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What types of relationships does Holden attempt to create throughout the novel The...
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Holden vacillates between wanting relationships and rejecting them, in a fashion perhaps that is a caricature of typical adolescent behavior. Holden does talk several times about being "alone" in the novel, and not liking it, but then he does things which specifically create loneliness for himself. Holden has the desire to denigrate everything around him (calling people "phonies" for example), while at the same time wishing to be part of something and have relationships with other people.
One example would be the relationship (or encounter) that Holden attempts to have with the prostitute Sunny. Holden thought that perhaps he would have his first sexual experience with her, but that does not happen. He tries to talk to her about his feelings, and make a friendly connection with her, but she is not interested in talking to Holden. She ends up cheating him and her pimp demands double the fee that was originally agreed upon. Holden fails utterly to make any connection with Sunny.
Though Holden says a lot of bad things about Sally Hayes, he tries to make a connection of a romantic kind with her. Though they neck in the cab, the fact that she enjoys things that he doesn't (like the play they go to see, and the movies) alienates him from her. He asks her to run away with him, which of course she refuses. Again, Holden fails to make any kind of real connection with Sally, and succeeds only in making her angry and frightened.
Holden wants, and achieves, a close relationship with his sister Phoebe. It is plain from the novel that Phoebe has always been close to him, perhaps even more now after the death of their brother, Allie. Holden spends time in New York before seeing his sister, but he thinks about her often and eventually makes goes home specifically to see her. He reaches out to her and tells her how distressed he is by telling her that he is going to run away. Phoebe responds loyally and lovingly, if misguidedly. Phoebe and Holden's relationship is continuous and successful.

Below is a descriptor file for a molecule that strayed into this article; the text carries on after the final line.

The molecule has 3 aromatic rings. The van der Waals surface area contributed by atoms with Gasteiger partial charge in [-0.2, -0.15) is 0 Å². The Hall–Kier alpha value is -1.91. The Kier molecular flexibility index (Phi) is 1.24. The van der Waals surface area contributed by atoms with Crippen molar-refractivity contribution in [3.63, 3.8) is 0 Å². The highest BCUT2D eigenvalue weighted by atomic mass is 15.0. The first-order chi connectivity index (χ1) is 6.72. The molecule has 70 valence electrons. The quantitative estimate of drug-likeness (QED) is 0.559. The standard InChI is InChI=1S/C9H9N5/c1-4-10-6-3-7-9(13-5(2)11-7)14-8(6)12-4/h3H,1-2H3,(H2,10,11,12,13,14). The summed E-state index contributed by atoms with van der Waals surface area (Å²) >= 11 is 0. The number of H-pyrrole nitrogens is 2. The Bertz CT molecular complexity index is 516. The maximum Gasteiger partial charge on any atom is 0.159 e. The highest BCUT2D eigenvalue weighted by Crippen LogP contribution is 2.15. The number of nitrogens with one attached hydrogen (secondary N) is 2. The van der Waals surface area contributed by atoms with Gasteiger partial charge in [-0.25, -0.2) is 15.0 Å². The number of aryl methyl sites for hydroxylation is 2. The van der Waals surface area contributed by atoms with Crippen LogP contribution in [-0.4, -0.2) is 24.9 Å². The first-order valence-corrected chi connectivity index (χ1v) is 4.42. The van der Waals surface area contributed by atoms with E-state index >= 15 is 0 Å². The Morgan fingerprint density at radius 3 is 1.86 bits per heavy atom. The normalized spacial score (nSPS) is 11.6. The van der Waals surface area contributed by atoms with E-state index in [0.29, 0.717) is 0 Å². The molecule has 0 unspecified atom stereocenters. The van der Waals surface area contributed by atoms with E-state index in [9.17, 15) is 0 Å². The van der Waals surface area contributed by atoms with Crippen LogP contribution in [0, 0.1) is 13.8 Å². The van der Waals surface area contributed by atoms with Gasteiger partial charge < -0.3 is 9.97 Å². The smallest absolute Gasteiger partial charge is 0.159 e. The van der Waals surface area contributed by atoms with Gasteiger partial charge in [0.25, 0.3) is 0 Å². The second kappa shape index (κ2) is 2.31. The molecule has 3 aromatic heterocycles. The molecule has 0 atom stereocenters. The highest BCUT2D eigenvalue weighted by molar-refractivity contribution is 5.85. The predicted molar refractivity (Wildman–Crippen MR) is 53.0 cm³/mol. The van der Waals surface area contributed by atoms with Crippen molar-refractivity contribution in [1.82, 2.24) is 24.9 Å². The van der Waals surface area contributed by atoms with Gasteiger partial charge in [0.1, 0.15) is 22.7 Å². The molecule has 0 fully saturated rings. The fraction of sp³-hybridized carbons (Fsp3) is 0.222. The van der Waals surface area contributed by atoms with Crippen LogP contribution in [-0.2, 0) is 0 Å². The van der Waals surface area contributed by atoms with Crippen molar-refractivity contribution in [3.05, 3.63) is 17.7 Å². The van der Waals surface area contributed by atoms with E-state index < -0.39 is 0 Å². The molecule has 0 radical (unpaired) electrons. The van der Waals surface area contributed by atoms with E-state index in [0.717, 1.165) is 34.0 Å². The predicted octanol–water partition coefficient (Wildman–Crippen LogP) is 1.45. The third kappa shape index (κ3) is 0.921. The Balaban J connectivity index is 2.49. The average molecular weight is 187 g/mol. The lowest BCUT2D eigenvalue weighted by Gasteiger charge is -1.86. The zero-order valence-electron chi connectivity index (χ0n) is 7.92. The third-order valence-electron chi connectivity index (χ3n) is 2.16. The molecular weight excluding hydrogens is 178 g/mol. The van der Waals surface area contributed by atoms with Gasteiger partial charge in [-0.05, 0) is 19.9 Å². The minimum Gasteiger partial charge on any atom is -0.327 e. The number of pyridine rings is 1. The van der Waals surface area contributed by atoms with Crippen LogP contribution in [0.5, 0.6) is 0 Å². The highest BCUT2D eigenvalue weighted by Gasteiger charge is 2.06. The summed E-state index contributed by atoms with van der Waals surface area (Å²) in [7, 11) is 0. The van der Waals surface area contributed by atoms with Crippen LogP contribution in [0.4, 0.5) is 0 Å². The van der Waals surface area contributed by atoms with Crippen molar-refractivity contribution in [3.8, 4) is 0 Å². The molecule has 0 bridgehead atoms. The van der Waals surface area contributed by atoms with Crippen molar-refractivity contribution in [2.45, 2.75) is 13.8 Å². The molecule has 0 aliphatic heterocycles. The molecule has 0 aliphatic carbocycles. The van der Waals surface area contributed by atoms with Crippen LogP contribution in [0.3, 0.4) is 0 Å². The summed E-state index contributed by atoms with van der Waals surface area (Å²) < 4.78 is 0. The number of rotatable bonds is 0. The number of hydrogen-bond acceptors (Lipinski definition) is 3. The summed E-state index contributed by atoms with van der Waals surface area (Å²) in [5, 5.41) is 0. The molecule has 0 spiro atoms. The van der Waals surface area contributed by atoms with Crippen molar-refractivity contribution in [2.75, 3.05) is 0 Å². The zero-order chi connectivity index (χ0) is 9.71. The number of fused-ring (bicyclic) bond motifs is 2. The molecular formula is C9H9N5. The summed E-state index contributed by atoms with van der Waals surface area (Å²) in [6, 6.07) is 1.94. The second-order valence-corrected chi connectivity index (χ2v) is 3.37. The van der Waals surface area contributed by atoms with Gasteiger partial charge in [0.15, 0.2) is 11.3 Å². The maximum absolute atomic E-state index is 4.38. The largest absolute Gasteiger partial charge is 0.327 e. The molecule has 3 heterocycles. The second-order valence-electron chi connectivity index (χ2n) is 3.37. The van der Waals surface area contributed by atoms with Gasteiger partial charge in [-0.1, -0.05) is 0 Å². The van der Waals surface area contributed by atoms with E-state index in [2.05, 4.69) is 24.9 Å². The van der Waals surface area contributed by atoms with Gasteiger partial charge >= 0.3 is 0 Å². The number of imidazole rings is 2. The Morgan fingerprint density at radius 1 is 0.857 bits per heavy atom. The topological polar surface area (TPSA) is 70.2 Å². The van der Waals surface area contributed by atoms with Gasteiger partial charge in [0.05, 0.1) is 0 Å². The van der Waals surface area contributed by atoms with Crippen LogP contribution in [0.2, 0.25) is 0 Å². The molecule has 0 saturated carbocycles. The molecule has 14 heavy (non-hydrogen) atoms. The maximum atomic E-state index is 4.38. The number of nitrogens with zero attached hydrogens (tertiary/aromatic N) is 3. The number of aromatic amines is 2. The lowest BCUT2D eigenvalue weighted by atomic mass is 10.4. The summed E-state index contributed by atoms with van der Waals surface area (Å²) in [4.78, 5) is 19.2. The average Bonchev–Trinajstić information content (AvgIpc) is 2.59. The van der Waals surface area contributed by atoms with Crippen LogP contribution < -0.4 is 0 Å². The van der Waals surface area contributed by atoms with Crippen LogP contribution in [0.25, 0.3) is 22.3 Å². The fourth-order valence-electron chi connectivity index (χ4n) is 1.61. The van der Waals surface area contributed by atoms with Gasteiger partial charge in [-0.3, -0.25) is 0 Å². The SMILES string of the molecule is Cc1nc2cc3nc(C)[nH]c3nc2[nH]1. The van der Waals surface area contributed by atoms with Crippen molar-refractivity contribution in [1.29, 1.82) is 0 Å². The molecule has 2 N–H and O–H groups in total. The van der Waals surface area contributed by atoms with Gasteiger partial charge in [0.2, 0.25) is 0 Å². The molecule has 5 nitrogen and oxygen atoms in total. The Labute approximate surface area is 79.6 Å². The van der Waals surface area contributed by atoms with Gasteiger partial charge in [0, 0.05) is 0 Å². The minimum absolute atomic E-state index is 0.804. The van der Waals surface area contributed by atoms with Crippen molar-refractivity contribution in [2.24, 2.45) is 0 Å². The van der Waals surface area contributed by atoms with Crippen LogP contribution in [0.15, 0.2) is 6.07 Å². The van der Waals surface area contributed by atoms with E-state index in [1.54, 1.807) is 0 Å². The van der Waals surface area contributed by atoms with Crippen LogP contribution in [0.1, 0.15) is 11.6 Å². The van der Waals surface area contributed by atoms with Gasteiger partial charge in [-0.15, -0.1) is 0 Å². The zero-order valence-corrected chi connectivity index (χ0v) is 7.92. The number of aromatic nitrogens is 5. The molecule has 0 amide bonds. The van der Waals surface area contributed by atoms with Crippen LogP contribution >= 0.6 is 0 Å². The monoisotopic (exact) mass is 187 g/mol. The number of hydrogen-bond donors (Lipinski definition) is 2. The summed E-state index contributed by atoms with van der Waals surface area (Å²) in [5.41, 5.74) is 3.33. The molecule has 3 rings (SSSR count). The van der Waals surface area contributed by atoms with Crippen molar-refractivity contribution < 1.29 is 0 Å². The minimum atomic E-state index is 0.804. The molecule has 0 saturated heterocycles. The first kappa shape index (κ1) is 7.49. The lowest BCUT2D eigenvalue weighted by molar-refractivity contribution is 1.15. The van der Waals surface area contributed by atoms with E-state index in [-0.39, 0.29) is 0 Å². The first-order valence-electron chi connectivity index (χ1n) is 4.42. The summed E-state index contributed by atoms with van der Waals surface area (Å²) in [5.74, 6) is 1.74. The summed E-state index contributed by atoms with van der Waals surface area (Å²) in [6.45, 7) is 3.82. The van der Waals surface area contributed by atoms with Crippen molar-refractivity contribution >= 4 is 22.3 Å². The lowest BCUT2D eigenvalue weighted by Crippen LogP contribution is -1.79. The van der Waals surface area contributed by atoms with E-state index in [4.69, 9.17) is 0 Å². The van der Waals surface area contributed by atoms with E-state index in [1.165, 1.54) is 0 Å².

Holden does want some kind of relationship with his overbearing roommate Stradlater, but it does not end up how he wants it to be. Stradlater dates a girl who Holden knows, which angers Holden. Stradlater uses Holden to do his homework for him, and then criticizes the paper Holden writes for him. Stradlater ends up by beating Holden up. Any constructive relationship is lost between the two boys, mostly because of their own problems with each other and character failings.
Holden says he doesn't want to have a friendship with the annoying hallmate at Pencey Ackley. But Holden is very lonely, and tries to alleviate this loneliness by hanging out in Ackley's room even after Ackley is asleep. This is more a relationship desired out of desperation; Holden doesn't really like Ackley.
Holden wants a kind of mentor/fatherly type of relationship with Mr. Antolini, which succeeds for part of the evening. When Mr. Antolini touches Holden (stroking his hair), however, Holden is convinced (possibly correctly) that Mr. Antolini has homosexual desires for him. This creates such a problem for Holden that any further relationship with his ex-teacher is ruined.
Holden attempts to have relationships of the sexual, romantic, friendly, mentor, and familial kind, with varying success.
Posted by sfwriter on July 21, 2010 at 5:18 AM (Answer #1)
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